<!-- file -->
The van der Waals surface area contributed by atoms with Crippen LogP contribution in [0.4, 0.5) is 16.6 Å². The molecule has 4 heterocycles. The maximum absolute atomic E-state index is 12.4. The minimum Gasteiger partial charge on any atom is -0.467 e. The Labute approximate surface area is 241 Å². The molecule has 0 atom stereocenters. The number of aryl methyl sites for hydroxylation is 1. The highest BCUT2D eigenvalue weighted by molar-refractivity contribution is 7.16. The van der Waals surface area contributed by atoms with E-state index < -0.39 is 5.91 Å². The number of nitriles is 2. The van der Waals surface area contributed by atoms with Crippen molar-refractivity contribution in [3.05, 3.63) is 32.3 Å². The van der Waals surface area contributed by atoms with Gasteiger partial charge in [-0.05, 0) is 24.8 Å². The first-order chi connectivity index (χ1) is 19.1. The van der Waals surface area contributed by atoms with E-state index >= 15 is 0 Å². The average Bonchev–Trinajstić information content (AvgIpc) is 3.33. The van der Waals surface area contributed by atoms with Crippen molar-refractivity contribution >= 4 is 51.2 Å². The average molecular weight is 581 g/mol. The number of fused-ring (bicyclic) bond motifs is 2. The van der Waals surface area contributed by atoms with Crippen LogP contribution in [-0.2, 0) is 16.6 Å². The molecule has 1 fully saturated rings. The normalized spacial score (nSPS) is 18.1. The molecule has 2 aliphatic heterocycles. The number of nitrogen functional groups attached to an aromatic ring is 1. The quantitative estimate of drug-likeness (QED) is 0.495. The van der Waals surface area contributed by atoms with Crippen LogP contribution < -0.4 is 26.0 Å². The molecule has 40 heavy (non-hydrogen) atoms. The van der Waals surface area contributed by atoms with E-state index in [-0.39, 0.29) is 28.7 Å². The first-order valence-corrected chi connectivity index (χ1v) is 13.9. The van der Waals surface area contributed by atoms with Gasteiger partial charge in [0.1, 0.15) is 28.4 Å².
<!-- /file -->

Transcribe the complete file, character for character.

The van der Waals surface area contributed by atoms with Crippen LogP contribution in [0.4, 0.5) is 16.6 Å². The molecule has 4 heterocycles. The maximum absolute atomic E-state index is 12.4. The minimum Gasteiger partial charge on any atom is -0.467 e. The Labute approximate surface area is 241 Å². The molecule has 0 atom stereocenters. The number of aryl methyl sites for hydroxylation is 1. The highest BCUT2D eigenvalue weighted by molar-refractivity contribution is 7.16. The van der Waals surface area contributed by atoms with E-state index < -0.39 is 5.91 Å². The number of nitriles is 2. The van der Waals surface area contributed by atoms with Crippen molar-refractivity contribution in [3.05, 3.63) is 32.3 Å². The van der Waals surface area contributed by atoms with Gasteiger partial charge in [-0.05, 0) is 24.8 Å². The first-order chi connectivity index (χ1) is 19.1. The van der Waals surface area contributed by atoms with E-state index >= 15 is 0 Å². The average Bonchev–Trinajstić information content (AvgIpc) is 3.33. The van der Waals surface area contributed by atoms with Crippen molar-refractivity contribution >= 4 is 51.2 Å². The average molecular weight is 581 g/mol. The number of fused-ring (bicyclic) bond motifs is 2. The van der Waals surface area contributed by atoms with Crippen LogP contribution in [-0.2, 0) is 16.6 Å². The molecule has 1 fully saturated rings. The normalized spacial score (nSPS) is 18.1. The molecule has 2 aliphatic heterocycles. The number of nitrogen functional groups attached to an aromatic ring is 1. The quantitative estimate of drug-likeness (QED) is 0.495. The van der Waals surface area contributed by atoms with Crippen LogP contribution < -0.4 is 26.0 Å². The molecule has 40 heavy (non-hydrogen) atoms. The van der Waals surface area contributed by atoms with E-state index in [-0.39, 0.29) is 28.7 Å². The first-order valence-corrected chi connectivity index (χ1v) is 13.9. The van der Waals surface area contributed by atoms with Gasteiger partial charge in [0.1, 0.15) is 28.4 Å².